Opie P Read

Opie P Read

Birth
Nashville, Davidson County, Tennessee, USA
Death 2 Nov 1939 (aged 86)
Chicago, Cook County, Illinois, USA
Burial Chicago, Cook County, Illinois, USA
Memorial ID 82292756 · View Source
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Prolific American journalist and humorist. His bibliography lists 60 published books. Prior to 1887, Opie Read edited five separate newspapers, all in the U.S. South: the Statesville Argus (KY), the Bowling Green (KY) Pantograph, the Louisville Courier-Journal, the Little Rock (AR) Evening Post, and the Little Rock Gazette, ancestor of the Arkansas Democrat-Gazette. In 1882, Read founded his own humor magazine "The Arkansas Traveler," which he carried on after leaving newspaper journalism in 1887. Read brought the Arkansas Traveler, a flowing pen, and a command of Southern dialect to Chicago in 1887. He would spend the remainder of his life there. In his first 20 full years in Chicago (1888-1908), he published 54 separate books, of which 31 were novels, 18 were book-length compilations of short fiction such as that published in the Arkansas Traveler, and five were works of non-fiction. As a novelist, Read is credited with bringing the phrase "There's a sucker born every minute" into print in his 1898 novel "A Yankee from the West." After 1908, Read appears to have gone into semi-retirement. His productivity slackened during the 30 remaining years of his life, although he did publish six additional books (two of them juveniles).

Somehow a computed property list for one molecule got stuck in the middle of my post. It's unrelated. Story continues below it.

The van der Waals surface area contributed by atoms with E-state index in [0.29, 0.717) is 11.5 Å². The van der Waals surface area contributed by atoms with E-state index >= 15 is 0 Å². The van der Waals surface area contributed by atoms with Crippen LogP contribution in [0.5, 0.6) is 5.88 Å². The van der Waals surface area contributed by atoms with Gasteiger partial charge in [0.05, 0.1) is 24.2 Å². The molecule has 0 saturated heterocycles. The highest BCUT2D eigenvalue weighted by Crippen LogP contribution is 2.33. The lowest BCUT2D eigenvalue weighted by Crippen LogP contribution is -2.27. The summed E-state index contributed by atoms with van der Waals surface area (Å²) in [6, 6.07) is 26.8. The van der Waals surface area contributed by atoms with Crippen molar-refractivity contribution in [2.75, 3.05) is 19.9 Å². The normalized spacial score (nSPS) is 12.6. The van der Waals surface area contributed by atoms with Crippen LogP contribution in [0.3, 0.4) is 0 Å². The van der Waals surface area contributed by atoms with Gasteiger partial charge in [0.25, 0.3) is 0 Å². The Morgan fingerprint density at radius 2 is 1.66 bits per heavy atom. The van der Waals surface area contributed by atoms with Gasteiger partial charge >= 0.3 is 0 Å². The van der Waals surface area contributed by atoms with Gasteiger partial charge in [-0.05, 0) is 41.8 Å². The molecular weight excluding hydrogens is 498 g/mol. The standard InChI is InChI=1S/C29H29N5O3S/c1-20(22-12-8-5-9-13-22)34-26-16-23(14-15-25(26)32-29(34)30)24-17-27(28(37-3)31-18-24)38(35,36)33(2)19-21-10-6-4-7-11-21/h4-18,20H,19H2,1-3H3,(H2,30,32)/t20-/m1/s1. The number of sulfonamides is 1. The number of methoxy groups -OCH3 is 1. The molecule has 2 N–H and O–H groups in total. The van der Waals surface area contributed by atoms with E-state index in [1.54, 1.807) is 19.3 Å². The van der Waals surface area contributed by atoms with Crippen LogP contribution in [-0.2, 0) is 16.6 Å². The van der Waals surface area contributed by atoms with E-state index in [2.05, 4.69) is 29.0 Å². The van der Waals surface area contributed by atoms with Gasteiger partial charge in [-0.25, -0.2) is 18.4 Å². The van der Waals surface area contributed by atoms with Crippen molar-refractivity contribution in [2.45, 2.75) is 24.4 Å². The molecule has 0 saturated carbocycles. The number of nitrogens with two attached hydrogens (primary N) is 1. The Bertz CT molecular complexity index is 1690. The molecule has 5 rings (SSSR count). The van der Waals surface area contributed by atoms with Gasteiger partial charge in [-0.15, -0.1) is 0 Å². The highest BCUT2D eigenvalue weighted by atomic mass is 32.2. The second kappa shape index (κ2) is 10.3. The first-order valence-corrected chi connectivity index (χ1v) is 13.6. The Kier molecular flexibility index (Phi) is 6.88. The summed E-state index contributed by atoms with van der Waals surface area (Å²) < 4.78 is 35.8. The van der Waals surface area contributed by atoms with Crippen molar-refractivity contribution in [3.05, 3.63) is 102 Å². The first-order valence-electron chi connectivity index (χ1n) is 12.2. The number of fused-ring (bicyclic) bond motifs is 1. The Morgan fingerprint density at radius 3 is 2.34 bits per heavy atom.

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From "The Encyclopedia of Arkansas History & Culture"

Opie P Read (1852-1939)

"Opie Read was a newspaperman, author, and lecturer." He wrote novels and wrote articles for three newspapers in Arkansas, even though his formal education was limited. His talents are attributed to being and avid reader. He did attend classes at Neoophogen College in Gallatin while working in TN. His son Philo was named after business partner Philo D. Benham. They published a newspaper in Arkansas and later Read moved the paper to Chicago. His wife Ada was Philo Benham's sister. They had 8 children. Two died in infancy. Opie retired from the paper in 1893, and continued to write novels. He performed in a silent movie in 1920. Opie's writing style has been compared to Mark Twain. His death was caused by a fall and he was cremated."

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Opie Read was born Dec. 22, 1852, at Nashville, Tenn.; son of Gilford and Elizabeth (Wallace) Read. He was married June 30, 1881, to Ada Benham. Source: Who's Who in the World, 1912

"Chicago novelist Opie Read was a good friend of Carl Sandburg, Lorado Taft and other notables of the Chicago Renaissance." - Save the Dunes website





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  • Created by: Eva Hopkins
  • Added: 22 Dec 2011
  • Find A Grave Memorial 82292756
  • Find A Grave, database and images (https://www.findagrave.com : accessed ), memorial page for Opie P Read (22 Dec 1852–2 Nov 1939), Find A Grave Memorial no. 82292756, citing Oak Woods Cemetery, Chicago, Cook County, Illinois, USA ; Maintained by Eva Hopkins (contributor 47159848) .